Home' Grower : April 2013 Contents The South Australian Grower -- April 2013
Try this new chestnut!
and flour are available from
specialty food stores.
"The chestnut har vest this year is
looking like it will be another good
crop, even though some growing
areas have had dry conditions,"
says Jane Casey, spokesperson for
the Australian chestnut industr y.
"The benefit of this is that this
year the flavour of chestnuts will be
more intense and sweeter.
"Make the most of fresh
chestnuts when they're in season
and use chestnut puree and frozen
peeled chestnuts at other times of
"Choose firm shiny, fresh nuts
and once home, treat them like
vegetables and store them in the
Chestnuts are an excellent source
of vitamin C, folate, and minerals
such as calcium, magnesium, zinc,
iron and potassium. Chestnut flour
and meal are gluten free and
suitable for those with intolerance
and coeliac disease.
DESPITE being grown in
Australia for more than
150 years, Australians are
still confused by how to prepare
A third of the population has
never tasted them.
"Many Australians aren't familiar
with chestnuts, despite the fact that
we produce 1500 tonnes of them
each year here in our own
country," says chef Stefano
Manfredi who works at Osteria
Balla Manfredi in Sydney and the
Manfredi at Bells restaurant at
"I grew up eating chestnuts, and
despite what some people think,
they're incredibly versatile and
simple to prepare."
Chestnuts are part of Mr
Manfredi's Italian heritage. He
remembers eating them as a child
in Italy and often includes them on
the menus in his restaurants.
Mr Manfredi has created three
new simple recipes to reveal the
versatility of this magnificent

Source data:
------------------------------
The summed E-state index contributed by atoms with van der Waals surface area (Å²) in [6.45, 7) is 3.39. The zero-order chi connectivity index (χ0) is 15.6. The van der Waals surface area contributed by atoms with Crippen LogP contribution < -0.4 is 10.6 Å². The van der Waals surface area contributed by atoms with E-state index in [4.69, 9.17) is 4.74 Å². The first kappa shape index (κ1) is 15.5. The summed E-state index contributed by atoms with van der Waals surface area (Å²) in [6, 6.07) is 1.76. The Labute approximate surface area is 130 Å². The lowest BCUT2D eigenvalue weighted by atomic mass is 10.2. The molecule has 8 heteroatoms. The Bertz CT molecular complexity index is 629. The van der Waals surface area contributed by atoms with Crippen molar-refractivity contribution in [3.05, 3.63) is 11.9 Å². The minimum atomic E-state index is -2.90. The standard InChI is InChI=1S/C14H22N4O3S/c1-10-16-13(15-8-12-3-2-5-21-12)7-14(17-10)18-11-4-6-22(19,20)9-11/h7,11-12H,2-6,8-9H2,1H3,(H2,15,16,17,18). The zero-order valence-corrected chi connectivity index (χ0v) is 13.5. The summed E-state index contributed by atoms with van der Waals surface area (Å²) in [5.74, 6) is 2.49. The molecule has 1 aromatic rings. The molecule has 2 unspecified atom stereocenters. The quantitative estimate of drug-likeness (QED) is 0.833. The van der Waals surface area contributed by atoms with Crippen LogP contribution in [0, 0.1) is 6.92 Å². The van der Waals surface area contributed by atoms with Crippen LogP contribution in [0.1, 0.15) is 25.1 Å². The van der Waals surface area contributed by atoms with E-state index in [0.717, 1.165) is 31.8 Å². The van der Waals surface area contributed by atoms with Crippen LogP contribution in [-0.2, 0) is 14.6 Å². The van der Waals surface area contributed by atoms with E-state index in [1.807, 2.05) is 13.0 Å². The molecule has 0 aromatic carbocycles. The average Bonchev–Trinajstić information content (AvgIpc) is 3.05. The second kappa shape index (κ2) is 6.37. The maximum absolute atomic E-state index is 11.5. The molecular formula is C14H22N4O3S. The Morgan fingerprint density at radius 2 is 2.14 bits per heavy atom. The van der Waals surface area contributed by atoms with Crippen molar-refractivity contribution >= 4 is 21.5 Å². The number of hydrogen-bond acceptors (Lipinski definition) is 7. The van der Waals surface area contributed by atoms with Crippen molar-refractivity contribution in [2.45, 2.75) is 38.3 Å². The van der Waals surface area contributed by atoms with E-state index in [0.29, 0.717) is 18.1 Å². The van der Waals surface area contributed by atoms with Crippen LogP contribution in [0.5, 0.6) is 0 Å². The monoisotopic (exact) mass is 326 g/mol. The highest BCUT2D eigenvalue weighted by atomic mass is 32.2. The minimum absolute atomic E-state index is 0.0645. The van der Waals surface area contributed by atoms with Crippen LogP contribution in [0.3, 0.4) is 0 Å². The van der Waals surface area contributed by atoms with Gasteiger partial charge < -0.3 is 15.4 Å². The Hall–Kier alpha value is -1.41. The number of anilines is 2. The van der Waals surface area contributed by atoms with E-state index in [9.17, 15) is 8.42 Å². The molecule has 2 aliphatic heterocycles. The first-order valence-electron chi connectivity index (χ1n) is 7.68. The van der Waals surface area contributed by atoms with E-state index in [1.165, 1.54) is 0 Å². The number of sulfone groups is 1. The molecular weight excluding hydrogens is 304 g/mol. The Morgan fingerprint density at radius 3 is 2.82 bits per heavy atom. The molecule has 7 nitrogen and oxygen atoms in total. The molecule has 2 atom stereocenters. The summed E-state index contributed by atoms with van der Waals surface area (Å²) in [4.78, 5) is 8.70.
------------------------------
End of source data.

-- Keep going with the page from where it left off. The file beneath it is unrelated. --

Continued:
ingredient to Australian home
"The simplest way to eat
chestnuts is as a delicious snack,"
"Just make a small incision on
the flat side of the chestnut to
prevent bursting. Roast in the
oven, on the barbeque or under a
grill, and then peel while still
Chestnuts are cholesterol-free
and relatively low in calories
compared to many other nuts and
For example, roasted chestnuts
have half the calories of roasted
cashews. They also have a low
glycemic index, which means the
body digests them slowly, keeping
you satiated for longer.
It is traditionally considered a
The Australian season begins in
March. Early-season chestnuts are
suitable for warmer-weather
Mr Manfredi has developed two
of his new recipes with a warmer
climate in mind so people can
enjoy chestnuts in early autumn.
Although chestnuts are typically
eaten in savoury dishes, he
suggests getting creative with this
"Chestnuts are a fantastic all-
round ingredient. They are
delicious sliced into salads or
boiled as an alternative to pasta or
potatoes," he said.
"You can even puree boiled or
roasted chestnuts to stir into soups
to add thickness. Chestnut puree
also lends itself beautifully to
desserts like tiramisu, tortes and
"The texture of a cooked
chestnut is like that of a baked
potato -- soft and crumbly. The
taste is unique and nutty but
subtle, which is why they work so
well for both sweet and savoury
He said chestnuts paired well
with fresh ricotta cheese and baked
pumpkin for a late summer, early
"Boil scored whole chestnuts in
water for five minutes and peel
while still warm. Stack cubes of
oven-roasted pumpkin on a plate,
spoon ricotta around and scatter
sliced boiled chestnuts on top," he
"Garnish with sage leaves and a
sprinkling of sesame seeds and
you've got a wonderful, quick
Chestnuts are grown on trees in
areas such as North East Victoria,
the Dandenongs outside
Melbourne, Batlow and The
Southern Tablelands in New South
Wales, in the Adelaide Hills, and